12/15/03: Life's brilliant on the other side of the pond
12/08/03: Squeezed by the politics of business
11/24/03: Celebs' misdeeds will make great tales for the grandkids
11/10/03: The butler did it! (But do we care?)
10/27/03: Parsley, sage, rosemary and time
10/13/03: The Kobe case: There are no winners
10/07/03: Tough choices in the not-so-amazing race
11/05/02: Everything is a billboard, even the cops
10/29/02: Nowhere to hide ... even at 40,000 feet
10/22/02: The pen isn't mightier than good sense
10/15/02: We turn our serial killers into celebrities
10/02/02: In Minnesota Vikings star receiver's view, he's king, you're dirt
09/26/01: The feds don't feel their pain
09/18/01: Some cling to life, others give it away
09/12/01: Worshipping a false 'Idol'
11/14/01: Patriotism is no excuse for stupidity
10/30/01: Dr. Dre: champ for First Amendment!
10/23/01: Terror is sugar-free
10/16/01: The army of the in-between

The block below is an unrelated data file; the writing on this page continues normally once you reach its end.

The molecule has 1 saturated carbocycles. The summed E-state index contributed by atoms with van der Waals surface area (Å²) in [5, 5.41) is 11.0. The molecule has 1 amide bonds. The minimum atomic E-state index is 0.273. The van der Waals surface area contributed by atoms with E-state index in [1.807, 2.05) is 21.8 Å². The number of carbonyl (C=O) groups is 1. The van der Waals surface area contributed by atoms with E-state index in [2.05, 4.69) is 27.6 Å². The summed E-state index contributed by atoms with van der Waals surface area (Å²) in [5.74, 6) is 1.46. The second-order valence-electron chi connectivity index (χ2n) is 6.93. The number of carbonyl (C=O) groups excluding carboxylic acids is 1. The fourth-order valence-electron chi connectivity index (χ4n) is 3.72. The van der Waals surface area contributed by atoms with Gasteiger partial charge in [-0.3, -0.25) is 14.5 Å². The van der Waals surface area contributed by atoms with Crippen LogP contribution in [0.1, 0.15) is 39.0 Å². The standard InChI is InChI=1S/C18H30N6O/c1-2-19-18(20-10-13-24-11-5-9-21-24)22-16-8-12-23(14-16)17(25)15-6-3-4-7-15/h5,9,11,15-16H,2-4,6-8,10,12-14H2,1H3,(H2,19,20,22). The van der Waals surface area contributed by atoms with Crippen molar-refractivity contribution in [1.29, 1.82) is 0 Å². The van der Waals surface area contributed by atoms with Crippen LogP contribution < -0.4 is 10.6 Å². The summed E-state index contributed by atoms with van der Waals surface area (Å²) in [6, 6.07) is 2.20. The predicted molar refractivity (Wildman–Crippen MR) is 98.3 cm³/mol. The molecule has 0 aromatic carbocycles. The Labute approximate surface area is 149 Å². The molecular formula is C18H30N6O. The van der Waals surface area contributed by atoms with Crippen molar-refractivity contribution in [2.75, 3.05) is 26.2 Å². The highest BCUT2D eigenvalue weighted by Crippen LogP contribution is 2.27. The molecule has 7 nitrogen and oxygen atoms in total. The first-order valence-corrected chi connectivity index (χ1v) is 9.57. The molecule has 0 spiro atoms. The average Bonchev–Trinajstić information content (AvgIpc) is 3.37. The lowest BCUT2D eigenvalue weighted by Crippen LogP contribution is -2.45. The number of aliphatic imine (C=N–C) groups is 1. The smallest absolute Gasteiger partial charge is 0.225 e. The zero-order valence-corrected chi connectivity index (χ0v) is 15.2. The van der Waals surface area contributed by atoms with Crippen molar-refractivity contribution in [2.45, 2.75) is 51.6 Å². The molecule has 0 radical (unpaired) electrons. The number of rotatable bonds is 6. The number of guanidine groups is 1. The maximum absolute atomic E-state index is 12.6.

10/11/01: New war begins with delivery of darkness
10/08/01: Give peace a chance?
10/01/01: If this is supposed to make us feel secure, it isn't working
09/28/01: And our flag is still there
09/26/01: On the road to Ohio, life's little joys return
09/25/01: Our challenge: Not to change who we are
09/17/01: We can learn plenty from the horror
08/31/01: Back to school: Revenge of the boomers
08/22/01: The price of connectedness
08/16/01: An anniversary without celebration
07/31/01: Wanna name my kid? Pay me a cool Mil' --- OK, a half-mil'
07/25/01: Hey, there's no television on my ice floe!
07/10/01: When nobody knew what a Heisman was
07/02/01: Business opportunities for the empathy-impaired
06/25/01: Bunker mentality: At least Archie's meanness was satire
06/18/01: Famous fathers, eat your hearts out
06/05/01: 'No comment' on Bush twins is hard to swallow
05/30/01: Veteran scratches out the hatred
05/22/01: O.J.'s genius
05/15/01: No more kidding around
05/01/01: Haunted by the past
04/24/01: I WANTED TO BELIEVE
04/16/01: Before you file that extension...
04/11/01: Ever want to break an airport agent's neck? This guy did!
04/03/01: The best role models aren't on TV
03/26/01: CAN YOU GET ANY MORE ATTENTION THAN THIS!?
03/19/01: 'March madness' is aptly named
03/07/01: I'm sorry, I apologize, I beg your forgiveness
03/05/01: Young fans' web sites become a Big Harry deal
© 2003 DFP